The Porter's speech serves several different purposes. One is that is provides comic relief, it makes the audience laugh and keep laughing. But there has been a sustained knocking at the gate for a long time. It began in Scene 2 and is continuing into Scene 3. It is essential to show who is doing the knocking and why. The Porter has to be drunk to explain why it took him so long to come to the gate, and Shakespeare must have decided that he would make this explanation comical.
We finally see who has been doing all this knocking. It is Macduff. He has been sleeping outside the castle all night, but he has been ordered to wake Duncan in the morning. The knocking was solely intended to force Macbeth to come out of his bedchamber in his nightgown so that he would be present when Macduff discovers the King's murdered body. This is the only time Macduff and Macbeth appear together before their death duel in the last act of the play. Shakespeare had to show them together at least one time before they meet on the battlefield at the end.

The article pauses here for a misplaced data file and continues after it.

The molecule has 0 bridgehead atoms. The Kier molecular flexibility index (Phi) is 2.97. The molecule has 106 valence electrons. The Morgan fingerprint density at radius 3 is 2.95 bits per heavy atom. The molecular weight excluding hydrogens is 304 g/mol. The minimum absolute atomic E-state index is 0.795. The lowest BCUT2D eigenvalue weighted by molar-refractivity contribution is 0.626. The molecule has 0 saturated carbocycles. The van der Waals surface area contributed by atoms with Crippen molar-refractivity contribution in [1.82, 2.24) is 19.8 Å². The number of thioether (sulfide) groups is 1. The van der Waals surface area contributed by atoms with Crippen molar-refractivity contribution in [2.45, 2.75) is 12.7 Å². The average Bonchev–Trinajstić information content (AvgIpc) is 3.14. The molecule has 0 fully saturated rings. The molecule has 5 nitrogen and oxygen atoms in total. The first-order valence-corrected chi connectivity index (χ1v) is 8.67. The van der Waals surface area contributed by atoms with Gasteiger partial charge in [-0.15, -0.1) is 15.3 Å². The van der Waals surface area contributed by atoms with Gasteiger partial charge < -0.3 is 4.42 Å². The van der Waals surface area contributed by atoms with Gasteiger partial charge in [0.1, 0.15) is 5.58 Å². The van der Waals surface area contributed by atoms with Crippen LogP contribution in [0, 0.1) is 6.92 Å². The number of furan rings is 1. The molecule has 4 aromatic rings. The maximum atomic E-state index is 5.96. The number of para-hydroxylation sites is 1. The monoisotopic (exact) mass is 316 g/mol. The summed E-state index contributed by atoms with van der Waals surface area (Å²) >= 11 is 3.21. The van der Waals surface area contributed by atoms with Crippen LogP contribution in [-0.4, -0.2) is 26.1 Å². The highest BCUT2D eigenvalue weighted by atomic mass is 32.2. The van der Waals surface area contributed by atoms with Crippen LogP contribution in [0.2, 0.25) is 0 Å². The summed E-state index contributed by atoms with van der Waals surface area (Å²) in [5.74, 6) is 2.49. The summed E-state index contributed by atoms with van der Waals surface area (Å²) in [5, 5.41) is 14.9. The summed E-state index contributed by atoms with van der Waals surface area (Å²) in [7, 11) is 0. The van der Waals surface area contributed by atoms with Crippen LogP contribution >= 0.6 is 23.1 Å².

The audience might wonder about a lot of things, such as why Duncan didn't order someone who would be sleeping inside the castle to wake him, and why Macbeth would allow the entire household staff to get drunk when they are hosting the king and his two sons. The comedy and laughter distract the audience and keep them from thinking about such plot questions. No doubt Shakespeare had a man in his company who was good at making audiences laugh, and he made use of him here.
Following on the grisly murder of King Duncan at the end of Scene ii, Act II, Scene iii opens with the comical protestations of the drunken porter of Inverness. Some critics have famously seen in this episode Shakespeare's concession to his audience benumbed by the sheer horror of the regicide. That may be so, but the mature tragedian is accomplishing a lot more than providing slapstick comic relief. The porter's speech while leading to laughter nevertheless contributes to the larger meaning of the play and is itself a subtle commentary on it. His besotted banter parodies Macbeth's inner torment. This in turn creates a paradox since it is his banter which extends the time between Duncan's murder and the discovery of the body, thereby increasing the tension.
In the porter's reference to himself as Beelzebub's gatekeeper, Act Two's spinechilling metaphor is born in ironic laughter. Macbeth's castle is the vestibule of hell. For the duration of the play the audience will see in Macbeth's power drunk ambition and his wife's fiendish bloodthirstiness the machinations of the Devil.
The porter episode, global in its humour, therefore performs two functions: It lightens the suspense, if even for a moment, but it also expands Shakespeare's dramatic modus operandi, giving the audience an insight into the metaphorical structure of the play.